Business TaxesVAT

How do I VAT register my Company?

The simplest way to register for VAT is to complete a form online.

First register the business for a Government Gateway ID and link all of your existing tax accounts for things like PAYE, Corporation Tax or Income Tax if applicable. Then via the Government Gateway you can register the business for a new tax and select VAT.

You must register the business for VAT if the turnover has surpassed the registration threshold in the previous 12 months or if it will exceed the threshold in the next 30 days. The previous 12 months is assessed on a rolling basis and is not in line with the accounting period and therefore your accountant should always keep an eye on your turnover once the business starts nearing the registration threshold.

The VAT return will need to be completed either every quarter or every month. You should seek professional assistance to ensure that you are declaring and claiming VAT correctly. An item may carry VAT, e.g. a restaurant meal, however depending on its use it may not be reclaimable.

For example, staff entertaining maybe reclaimable, yet client entertaining is
not.

Under a recent VAT return review, we sent the following comment to our client;

Rachel has claimed Costa Coffee expense, but I am unable to locate the receipt. The VAT should be £0.86 and not £0.94 as there is £0.45 for cream which carries Nil VAT. Please amend.

Although a little extreme, this would be picked up by a VAT Inspector and should be corrected.

Insight: You can submit the VAT return via the Government Gateway
or your agent can submit it through their own portal. Most commercial
bookkeeping software packages have the functionality to submit the VAT returns
directly once you enter your Government Gateway ID and password. VAT is usually automatically reclaimed via the VAT return submission process.

VAT Inspection

If HMRC contact you with a view to undertaking a VAT inspection, contact your accountant / advisor immediately. Do not worry, you may have been selected at random. Sometimes, a recent submission triggers the inspection if it was unusual in some way, sometimes an industry sector is targeted in general.

If you have relatively simple trading affairs, your advisor should speak to HMRC to find out if they would be prepared to accept electronic records. This can sometimes speed the process up and avoid a site visit.

If the HMRC Inspector needs to come to site, make it a pleasant experience for them. Set aside a room or a clear desk for them to work from and provide tea / coffee etc. They are only human! It may be possible for the inspection to take place at your advisor’s office instead of
your business premises although they usually want to speak to the business owner / director at some point during the process.

The inspector will have set out the timescales of records they want to look at prior to the meeting so ensure that it is all easily accessible. Summary sheets for files or indexes to make it easier for the inspector to navigate is usually a good idea. When they arrive explain how your filing system works so that they can find things quickly. Leave the inspector alone for them to review the files but make sure they know how to contact you if they have questions.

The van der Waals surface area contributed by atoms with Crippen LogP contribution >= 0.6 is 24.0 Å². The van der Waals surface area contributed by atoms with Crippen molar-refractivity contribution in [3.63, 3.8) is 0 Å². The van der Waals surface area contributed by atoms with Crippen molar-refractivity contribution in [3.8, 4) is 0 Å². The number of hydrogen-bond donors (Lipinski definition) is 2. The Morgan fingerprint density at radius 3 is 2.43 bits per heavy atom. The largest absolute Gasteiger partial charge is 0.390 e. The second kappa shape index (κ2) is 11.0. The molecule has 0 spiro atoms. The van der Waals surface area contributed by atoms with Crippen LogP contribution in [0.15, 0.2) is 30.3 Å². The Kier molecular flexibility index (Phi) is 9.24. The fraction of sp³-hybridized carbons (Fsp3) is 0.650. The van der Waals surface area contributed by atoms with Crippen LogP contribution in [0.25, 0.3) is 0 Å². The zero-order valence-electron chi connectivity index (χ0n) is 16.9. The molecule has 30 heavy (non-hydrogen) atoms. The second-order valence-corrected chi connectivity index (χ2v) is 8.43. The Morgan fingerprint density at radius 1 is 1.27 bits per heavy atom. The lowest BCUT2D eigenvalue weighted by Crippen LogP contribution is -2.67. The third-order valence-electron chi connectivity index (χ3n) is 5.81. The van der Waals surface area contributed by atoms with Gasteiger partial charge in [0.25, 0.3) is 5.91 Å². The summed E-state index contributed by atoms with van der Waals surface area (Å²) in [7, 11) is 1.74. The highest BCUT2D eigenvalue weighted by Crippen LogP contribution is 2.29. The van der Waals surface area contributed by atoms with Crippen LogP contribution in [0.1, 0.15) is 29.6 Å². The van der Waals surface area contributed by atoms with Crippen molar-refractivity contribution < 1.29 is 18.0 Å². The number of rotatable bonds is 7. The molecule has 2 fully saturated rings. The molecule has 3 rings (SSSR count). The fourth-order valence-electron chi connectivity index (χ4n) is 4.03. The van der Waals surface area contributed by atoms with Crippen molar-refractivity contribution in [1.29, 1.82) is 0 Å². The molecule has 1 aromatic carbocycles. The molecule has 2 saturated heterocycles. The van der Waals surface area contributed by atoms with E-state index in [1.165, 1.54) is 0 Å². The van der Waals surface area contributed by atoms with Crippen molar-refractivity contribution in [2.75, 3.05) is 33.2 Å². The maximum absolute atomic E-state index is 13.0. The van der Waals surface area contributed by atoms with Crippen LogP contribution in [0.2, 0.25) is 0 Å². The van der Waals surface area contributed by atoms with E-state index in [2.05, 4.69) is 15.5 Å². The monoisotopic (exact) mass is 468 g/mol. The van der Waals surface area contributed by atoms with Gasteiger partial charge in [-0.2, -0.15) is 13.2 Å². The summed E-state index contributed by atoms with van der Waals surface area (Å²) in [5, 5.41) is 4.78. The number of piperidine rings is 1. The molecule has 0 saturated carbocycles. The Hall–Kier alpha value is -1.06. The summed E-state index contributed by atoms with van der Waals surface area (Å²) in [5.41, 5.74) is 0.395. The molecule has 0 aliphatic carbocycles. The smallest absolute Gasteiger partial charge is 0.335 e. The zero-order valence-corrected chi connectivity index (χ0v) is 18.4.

The inspector will usually give feedback on the day and tell you that they will follow it up in writing. This is useful as there may be areas you want your advisor to look at in more detail before agreeing with the findings.

Our client worked in the construction trade and was approached by HMRC to inspect his VAT records. His office was in a room in his own home and he preferred for the inspection to take place at our offices. This worked well as we had kept the majority of his VAT records on site for accounting purposes.

We set aside the meeting room for the inspector’s use and provided summaries of the VAT returns, summary of VAT records and an explanation of the filing system for invoices. After a couple of hours, the VAT inspector was satisfied that the records of the construction trade were correct, however as the client was a sole trader the inspector looked at other sources of income declared on his self-assessment return. The client’s children owned a holiday home but as the income was greater than £100 he was under a duty to declare it as their parent
on his tax return.

The inspector left saying that there would have to be an adjustment for VAT on this income as the client was VAT registered. She would follow this up in writing. We undertook some research and were able to prove that the holiday home was beneficially owned by the client’s children and disputed the application of VAT to this income. The VAT inspector conceded and
therefore the client did not need to pay any further VAT.

Insight: If you present your information clearly and make the inspector’s job easier, you greatly increase your chance of a smooth inspection.

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